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Assuming technology advanced to the point that ocular implants were feasible, could a human gain thermal vision or would their own body heat drown out other signals?

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  • $\begingroup$ Depends on what you call thermal vision, and what specific implants are possible. We can and do build devices which enable us to see in (some parts of) the infrared spectrum, and our body heat doesn't prevent them from operating. So, then, what part of the infrared spectrum are you interested in? What are the limitations of the "ocular implant" technology? Do you want the users to continue being able to see in the visible spectrum? $\endgroup$
    – AlexP
    Mar 9, 2021 at 21:04
  • $\begingroup$ Thermal vision devices are generally shielded from the user’s body heat, as I understand it. Naturally occurring thermal “vision” doesn’t exist in warm-blooded animals, as far as I know. $\endgroup$ Mar 9, 2021 at 21:07
  • $\begingroup$ Naturally occurring ocular implants do not exist in any kind of animal. We are not speaking of naturally occurring anything. We are speaking of photocameras implanted where the eyes used to be. $\endgroup$
    – AlexP
    Mar 9, 2021 at 21:12
  • $\begingroup$ But essentially an ocular implant that made infrared visible, yes. $\endgroup$ Mar 9, 2021 at 21:12
  • $\begingroup$ @AlexP I never said naturally occurring ocular implants exist in nature. I said warm-blooded animals can’t detect heat signatures like, say, some snakes, because their body heat would obscure the signal. I’m wondering if that same principle would make ocular implants a no-go. $\endgroup$ Mar 9, 2021 at 21:16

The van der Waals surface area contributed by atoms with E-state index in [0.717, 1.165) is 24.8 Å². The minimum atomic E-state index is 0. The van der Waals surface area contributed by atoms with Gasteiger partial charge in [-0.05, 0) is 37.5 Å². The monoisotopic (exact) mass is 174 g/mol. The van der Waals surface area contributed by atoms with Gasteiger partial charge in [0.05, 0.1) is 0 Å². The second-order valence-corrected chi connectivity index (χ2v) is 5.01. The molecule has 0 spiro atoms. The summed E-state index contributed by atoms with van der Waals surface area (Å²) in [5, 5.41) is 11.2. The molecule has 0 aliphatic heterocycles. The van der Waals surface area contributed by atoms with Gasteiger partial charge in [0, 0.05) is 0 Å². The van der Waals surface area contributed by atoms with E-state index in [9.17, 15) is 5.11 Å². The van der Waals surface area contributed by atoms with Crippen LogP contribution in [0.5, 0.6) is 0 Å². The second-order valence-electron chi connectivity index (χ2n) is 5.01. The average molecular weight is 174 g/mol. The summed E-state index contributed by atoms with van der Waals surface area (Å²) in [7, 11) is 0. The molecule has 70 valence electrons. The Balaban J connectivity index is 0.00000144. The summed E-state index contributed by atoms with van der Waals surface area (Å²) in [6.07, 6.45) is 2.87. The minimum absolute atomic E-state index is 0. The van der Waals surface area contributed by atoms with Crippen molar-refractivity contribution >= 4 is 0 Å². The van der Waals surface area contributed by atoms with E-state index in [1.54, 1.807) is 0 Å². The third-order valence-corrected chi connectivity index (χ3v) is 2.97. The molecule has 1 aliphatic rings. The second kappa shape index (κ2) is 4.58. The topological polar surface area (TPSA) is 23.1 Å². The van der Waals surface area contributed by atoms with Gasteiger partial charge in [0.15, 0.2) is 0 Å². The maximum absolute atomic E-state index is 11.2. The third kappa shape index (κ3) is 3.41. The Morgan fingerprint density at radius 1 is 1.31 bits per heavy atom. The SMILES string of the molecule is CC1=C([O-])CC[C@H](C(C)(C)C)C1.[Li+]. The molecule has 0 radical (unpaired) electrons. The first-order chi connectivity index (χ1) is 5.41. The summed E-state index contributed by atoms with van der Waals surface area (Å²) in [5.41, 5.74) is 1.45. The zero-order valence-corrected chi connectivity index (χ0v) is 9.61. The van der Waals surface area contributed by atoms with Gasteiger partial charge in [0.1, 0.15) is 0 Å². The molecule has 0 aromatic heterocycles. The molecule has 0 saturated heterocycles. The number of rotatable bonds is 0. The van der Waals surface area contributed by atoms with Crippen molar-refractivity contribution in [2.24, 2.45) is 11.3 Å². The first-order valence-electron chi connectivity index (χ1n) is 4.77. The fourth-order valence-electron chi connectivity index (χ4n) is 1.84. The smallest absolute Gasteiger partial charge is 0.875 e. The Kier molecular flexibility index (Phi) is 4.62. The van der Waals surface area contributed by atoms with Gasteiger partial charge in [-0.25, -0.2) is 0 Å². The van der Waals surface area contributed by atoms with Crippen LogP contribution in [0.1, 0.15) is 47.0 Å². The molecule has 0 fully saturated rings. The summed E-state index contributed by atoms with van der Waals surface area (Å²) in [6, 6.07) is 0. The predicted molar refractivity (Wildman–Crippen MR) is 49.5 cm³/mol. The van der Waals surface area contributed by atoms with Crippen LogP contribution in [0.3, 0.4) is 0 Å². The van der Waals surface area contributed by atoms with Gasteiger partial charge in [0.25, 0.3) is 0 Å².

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Compact consumer thermal imaging systems already exist, such as this one from FLIR. According to the FAQ it has a max operating temperature of 35 degrees C, so its not ideal for being permanently glued into a human, but that's not to say that it couldn't be improved in your cybernetic future.

Careful engineering of heat pumps and heat rejection systems might be required, but a quick search for micro- or meso-scale heat pumps shows that research on these things has been going on for a good 20+ years already, so by the time we have actual working cybernetic eyes I've no doubt they'd be workable. Use of the operator's own body as a heatsink for the hot-end of the heatpump seems plausible; human faces already have quite reasonable heat-rejection capabilities already after all. Use of the eye in thermal mode might involve some flushing or sweating, perhaps, or in the limit even repurposing existing lacrimal glands to cool the hotter parts of the devices.

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    $\begingroup$ Starfish's point is a good one: we already have the thermal technology now, and our own body heat doesn't get in the way of that. All that's left is miniaturization and some bio-engineering to hook it into the optic nerve. That's a bit beyond us right now - but not too much. In other words, the tech you're asking about could be a reality in your lifetime or, at worst, in your children's lifetime. $\endgroup$
    – JBH
    Mar 10, 2021 at 0:28

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